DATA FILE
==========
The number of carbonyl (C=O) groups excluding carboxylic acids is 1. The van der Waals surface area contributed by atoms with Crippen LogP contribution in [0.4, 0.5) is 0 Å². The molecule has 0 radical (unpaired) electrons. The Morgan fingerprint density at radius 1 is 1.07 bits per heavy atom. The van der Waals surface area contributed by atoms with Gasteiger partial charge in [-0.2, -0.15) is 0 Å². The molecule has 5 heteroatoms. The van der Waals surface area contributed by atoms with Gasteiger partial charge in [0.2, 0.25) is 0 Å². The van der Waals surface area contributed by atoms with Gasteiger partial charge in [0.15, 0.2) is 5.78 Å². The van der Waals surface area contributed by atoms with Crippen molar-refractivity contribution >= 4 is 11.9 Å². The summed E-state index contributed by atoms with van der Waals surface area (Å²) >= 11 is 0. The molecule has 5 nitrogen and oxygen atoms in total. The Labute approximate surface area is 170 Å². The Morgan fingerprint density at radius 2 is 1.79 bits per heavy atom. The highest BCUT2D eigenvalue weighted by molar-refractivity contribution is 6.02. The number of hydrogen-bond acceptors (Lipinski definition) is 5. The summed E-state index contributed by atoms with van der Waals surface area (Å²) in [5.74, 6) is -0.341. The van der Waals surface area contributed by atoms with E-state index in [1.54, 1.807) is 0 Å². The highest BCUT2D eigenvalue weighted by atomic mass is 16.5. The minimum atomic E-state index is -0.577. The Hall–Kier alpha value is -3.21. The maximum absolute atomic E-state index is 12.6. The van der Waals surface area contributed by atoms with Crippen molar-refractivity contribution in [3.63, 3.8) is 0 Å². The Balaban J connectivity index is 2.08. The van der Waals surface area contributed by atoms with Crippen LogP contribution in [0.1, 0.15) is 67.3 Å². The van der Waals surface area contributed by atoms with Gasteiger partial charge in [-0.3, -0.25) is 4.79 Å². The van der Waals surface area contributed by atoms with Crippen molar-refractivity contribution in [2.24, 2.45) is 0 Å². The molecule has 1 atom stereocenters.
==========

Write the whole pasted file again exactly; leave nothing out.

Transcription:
The number of carbonyl (C=O) groups excluding carboxylic acids is 1. The van der Waals surface area contributed by atoms with Crippen LogP contribution in [0.4, 0.5) is 0 Å². The molecule has 0 radical (unpaired) electrons. The Morgan fingerprint density at radius 1 is 1.07 bits per heavy atom. The van der Waals surface area contributed by atoms with Gasteiger partial charge in [-0.2, -0.15) is 0 Å². The molecule has 5 heteroatoms. The van der Waals surface area contributed by atoms with Gasteiger partial charge in [0.2, 0.25) is 0 Å². The van der Waals surface area contributed by atoms with Gasteiger partial charge in [0.15, 0.2) is 5.78 Å². The van der Waals surface area contributed by atoms with Crippen molar-refractivity contribution >= 4 is 11.9 Å². The summed E-state index contributed by atoms with van der Waals surface area (Å²) >= 11 is 0. The molecule has 5 nitrogen and oxygen atoms in total. The Labute approximate surface area is 170 Å². The Morgan fingerprint density at radius 2 is 1.79 bits per heavy atom. The highest BCUT2D eigenvalue weighted by molar-refractivity contribution is 6.02. The number of hydrogen-bond acceptors (Lipinski definition) is 5. The summed E-state index contributed by atoms with van der Waals surface area (Å²) in [5.74, 6) is -0.341. The van der Waals surface area contributed by atoms with E-state index in [1.54, 1.807) is 0 Å². The highest BCUT2D eigenvalue weighted by atomic mass is 16.5. The minimum atomic E-state index is -0.577. The Hall–Kier alpha value is -3.21. The maximum absolute atomic E-state index is 12.6. The van der Waals surface area contributed by atoms with Crippen molar-refractivity contribution in [3.63, 3.8) is 0 Å². The Balaban J connectivity index is 2.08. The van der Waals surface area contributed by atoms with Crippen LogP contribution in [0.1, 0.15) is 67.3 Å². The van der Waals surface area contributed by atoms with Gasteiger partial charge in [-0.3, -0.25) is 4.79 Å². The van der Waals surface area contributed by atoms with Crippen molar-refractivity contribution in [2.24, 2.45) is 0 Å². The molecule has 1 atom stereocenters.